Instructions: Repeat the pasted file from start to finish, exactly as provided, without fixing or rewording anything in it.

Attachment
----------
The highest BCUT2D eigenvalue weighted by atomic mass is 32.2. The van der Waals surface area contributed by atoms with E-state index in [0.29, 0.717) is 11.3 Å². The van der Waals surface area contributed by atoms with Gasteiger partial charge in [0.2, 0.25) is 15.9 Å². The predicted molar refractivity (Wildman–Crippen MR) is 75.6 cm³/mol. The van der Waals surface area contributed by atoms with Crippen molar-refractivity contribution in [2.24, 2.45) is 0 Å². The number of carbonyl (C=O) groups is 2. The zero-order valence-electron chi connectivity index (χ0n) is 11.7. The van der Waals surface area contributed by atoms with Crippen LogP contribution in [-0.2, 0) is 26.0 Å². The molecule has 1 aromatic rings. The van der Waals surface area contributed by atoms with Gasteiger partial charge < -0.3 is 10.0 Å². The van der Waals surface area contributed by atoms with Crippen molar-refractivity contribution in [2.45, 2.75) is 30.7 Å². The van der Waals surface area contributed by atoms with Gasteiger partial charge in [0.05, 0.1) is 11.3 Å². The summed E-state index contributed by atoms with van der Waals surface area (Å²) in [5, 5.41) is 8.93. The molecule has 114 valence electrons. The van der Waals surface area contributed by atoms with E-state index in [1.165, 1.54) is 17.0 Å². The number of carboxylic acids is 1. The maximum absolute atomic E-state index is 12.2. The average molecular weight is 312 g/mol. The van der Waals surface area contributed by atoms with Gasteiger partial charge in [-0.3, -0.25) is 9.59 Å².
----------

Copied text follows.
The highest BCUT2D eigenvalue weighted by atomic mass is 32.2. The van der Waals surface area contributed by atoms with E-state index in [0.29, 0.717) is 11.3 Å². The van der Waals surface area contributed by atoms with Gasteiger partial charge in [0.2, 0.25) is 15.9 Å². The predicted molar refractivity (Wildman–Crippen MR) is 75.6 cm³/mol. The van der Waals surface area contributed by atoms with Crippen molar-refractivity contribution in [2.24, 2.45) is 0 Å². The number of carbonyl (C=O) groups is 2. The zero-order valence-electron chi connectivity index (χ0n) is 11.7. The van der Waals surface area contributed by atoms with Crippen LogP contribution in [-0.2, 0) is 26.0 Å². The molecule has 1 aromatic rings. The van der Waals surface area contributed by atoms with Gasteiger partial charge < -0.3 is 10.0 Å². The van der Waals surface area contributed by atoms with Crippen molar-refractivity contribution in [2.45, 2.75) is 30.7 Å². The van der Waals surface area contributed by atoms with Gasteiger partial charge in [0.05, 0.1) is 11.3 Å². The summed E-state index contributed by atoms with van der Waals surface area (Å²) in [5, 5.41) is 8.93. The molecule has 114 valence electrons. The van der Waals surface area contributed by atoms with E-state index in [1.165, 1.54) is 17.0 Å². The number of carboxylic acids is 1. The maximum absolute atomic E-state index is 12.2. The average molecular weight is 312 g/mol. The van der Waals surface area contributed by atoms with Gasteiger partial charge in [-0.3, -0.25) is 9.59 Å².